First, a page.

This Week, I Read… (2017 #36+37)

119 - Alias Grace

#119 – Alias Grace, by Margaret Atwood

I’m not even sure what it was I was enjoying so much about this book, because a lot of the time it was just Grace telling the story of her life, all the mundane details about clothes and laundry and what flowers grew in the garden included. By those lights, I probably should have gotten bored.

But interspersed throughout are sections of correspondence, or scenes from a third-person POV following Grace’s new doctor, detailing his motivations for studying her. The structure kept it from being dull.

And, of course, there’s Grace’s unreliability–this was a perfect book choice for this task. Even now, I still don’t know if she’s guilty of the crime she was convicted of…

120 - A Wind in the Door

#120 – A Wind in the Door, by Madeleine L’Engle

The blend of the scientific and the absurdly fantastical that defines A Wrinkle in Time gets a bit muddied here–I felt like this story was less possible and more imaginary than its predecessor. With that in mind, the Murry family is still lovable and worth caring about–Meg with her charming flusteredness, Charles Wallace and his precocious intellect, and Mrs. Murry with her balance of warm motherhood and cool practicality.

And there’s more Calvin (a.k.a. my first book boyfriend) who’s still steadfast and brave. And obviously in love with Meg already, that revelation in the third book surprised me as a kid but now I totally see it…

121 - Magic Bites

#121 – Magic Bites, by Ilona Andrews

Earlier this year, I swept up books 2-4 of this series at a library sale for pennies, so when I found a used copy of Magic Bites at The Book Bin (Salem, OR) on my vacation last week, I grabbed it and started reading it the next day.

So, I haven’t read a lot of paranormal romance (I have a lot of it unread on my Kindle) but…shouldn’t there be some romance? Kate has a bad date and an awkward break-up with a minor character–if their ending even warrants that label when they were barely together in the first place. Meanwhile she’s not-quite flirting with the shapechangers’ head honcho (who I adore and find incredibly hilarious with his over-the-top mannerisms and oddly sly humor) but nothing comes of it but a trope-y “good luck” kiss he initiates before the big battle.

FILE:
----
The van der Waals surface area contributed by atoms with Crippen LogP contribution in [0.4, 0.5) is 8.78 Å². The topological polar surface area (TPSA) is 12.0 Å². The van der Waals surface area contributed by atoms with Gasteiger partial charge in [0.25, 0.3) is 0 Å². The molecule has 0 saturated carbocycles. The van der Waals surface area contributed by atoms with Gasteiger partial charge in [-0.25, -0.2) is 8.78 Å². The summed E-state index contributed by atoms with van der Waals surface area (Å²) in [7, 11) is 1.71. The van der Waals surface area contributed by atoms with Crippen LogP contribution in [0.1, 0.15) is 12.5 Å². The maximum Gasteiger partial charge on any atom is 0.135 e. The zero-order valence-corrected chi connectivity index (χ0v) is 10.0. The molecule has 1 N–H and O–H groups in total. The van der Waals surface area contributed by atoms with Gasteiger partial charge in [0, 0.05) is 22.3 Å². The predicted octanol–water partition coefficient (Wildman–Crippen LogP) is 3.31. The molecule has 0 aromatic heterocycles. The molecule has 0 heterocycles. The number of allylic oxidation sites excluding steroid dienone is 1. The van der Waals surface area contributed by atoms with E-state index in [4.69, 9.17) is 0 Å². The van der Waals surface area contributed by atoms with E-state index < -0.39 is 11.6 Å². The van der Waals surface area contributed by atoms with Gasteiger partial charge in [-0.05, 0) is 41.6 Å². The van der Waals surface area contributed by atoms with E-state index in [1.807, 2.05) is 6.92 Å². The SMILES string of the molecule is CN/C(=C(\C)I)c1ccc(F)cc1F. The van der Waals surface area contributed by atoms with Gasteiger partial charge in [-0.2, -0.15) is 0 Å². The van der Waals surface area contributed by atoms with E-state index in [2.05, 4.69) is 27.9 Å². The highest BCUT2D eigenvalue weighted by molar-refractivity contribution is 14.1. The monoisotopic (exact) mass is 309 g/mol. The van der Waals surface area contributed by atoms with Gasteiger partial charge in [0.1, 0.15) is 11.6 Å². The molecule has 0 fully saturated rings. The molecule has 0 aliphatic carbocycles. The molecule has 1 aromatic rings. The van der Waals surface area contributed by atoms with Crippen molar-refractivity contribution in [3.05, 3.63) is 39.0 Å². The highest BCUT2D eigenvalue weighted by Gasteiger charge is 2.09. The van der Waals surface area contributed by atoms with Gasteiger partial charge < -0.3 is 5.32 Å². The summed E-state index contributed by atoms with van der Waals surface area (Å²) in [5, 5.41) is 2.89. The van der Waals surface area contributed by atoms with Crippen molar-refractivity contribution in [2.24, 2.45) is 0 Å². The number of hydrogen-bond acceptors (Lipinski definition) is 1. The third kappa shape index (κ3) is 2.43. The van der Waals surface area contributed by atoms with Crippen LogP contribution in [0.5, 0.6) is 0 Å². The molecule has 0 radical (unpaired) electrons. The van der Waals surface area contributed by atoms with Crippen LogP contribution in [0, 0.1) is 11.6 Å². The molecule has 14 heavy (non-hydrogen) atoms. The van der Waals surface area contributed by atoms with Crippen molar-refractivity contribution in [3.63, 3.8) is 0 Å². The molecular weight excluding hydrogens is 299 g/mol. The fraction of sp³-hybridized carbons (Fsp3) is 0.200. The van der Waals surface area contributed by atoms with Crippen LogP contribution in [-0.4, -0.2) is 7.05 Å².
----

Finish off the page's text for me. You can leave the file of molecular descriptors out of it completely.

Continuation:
Now, I see that he’s going to be the love interest as the series goes on (at least, he’d better be, or what was this book for?) but I was really underwhelmed by how slow-burn we’re going, if that’s the plan.

As for the rest of the book, the story was interesting enough to keep me reading, but the worldbuilding was slipshod at best. Things were stated but never really explained (I’m particularly hoping I get the breakdown on the alternating tech and magic “waves”) and a lot of how the various supernatural creatures function went unsaid. Some of it, I think I picked up, but some of it still baffles me. Partway through, I actually wondered if somehow I’d gotten the titles wrong and I hadn’t bought the first book at all, but one of the later ones, because the narrative seemed to expect me to know an awful lot I didn’t know. (I hadn’t gotten it wrong, obviously, but it felt like it for a while.)

Now that I’ve thrown all the negative stuff out there…well, I still liked it. I still want to know where the series is going, and I look forward to maybe getting a better handle on the world in the next book. Hopefully.

122 - The Alchemist

#122 – The Alchemist, by Paulo Coelho

I am not pretentious enough for this shit.

The Alchemist is touted as a life-changing work, but I found it to be a half-assed self-help book masquerading as a fable.

Whatever message it purports to have is garbled, drawing from a whole mess of different philosophical schools and religious disciplines–I can’t even be sure if I’m supposed to believe in Free Will or not after reading this, because some elements support it while others don’t. And if it can’t even come down clearly on one side of the FW vs. Fate debate, I have no idea what I’m supposed to take away from this.

The writing style is ham-fisted, repeating “Personal Legend” a few times a page and telling us exactly what “the boy” thinks and says and realizes. Telling, telling, telling. (Also, why is he “the boy” when we get his name on the first page? Why does he have a name at all if the narrative never uses it again?)

I made myself finish this because if I was going to hate such a popular work, I had to be sure it didn’t get better.

It doesn’t.

123 - Rewritten

#123 – Rewritten, by Bronwyn Green

I received an ARC courtesy of the author in exchange for an honest review.

The major reason this didn’t get five stars was that, for erotic romance in general and especially compared to the earlier books in the series, this didn’t seem to have that much sex in it! Angus and Eliza had such chemistry from the start, and watching their romantic feelings develop so much was certainly a treat, but I expected a bit more time spent between the sheets.

That being said, I was in love with both Angus and Eliza, because I related so well to Angus’ inner demons about his writing, and Eliza’s sometimes-paralyzing anxiety. Yep, I got hit with the feels on both fronts, there. Plus all the geek references that made me smile, because yep, I got all of them.

A solid entry in a series I’ve enjoyed since it began–I’d recommend this one (and all the rest!) to any fan of erotic romance.

Okay, two weeks of book reviews, caught up! Next week I’ll wrap up September and share my vacation book haul!

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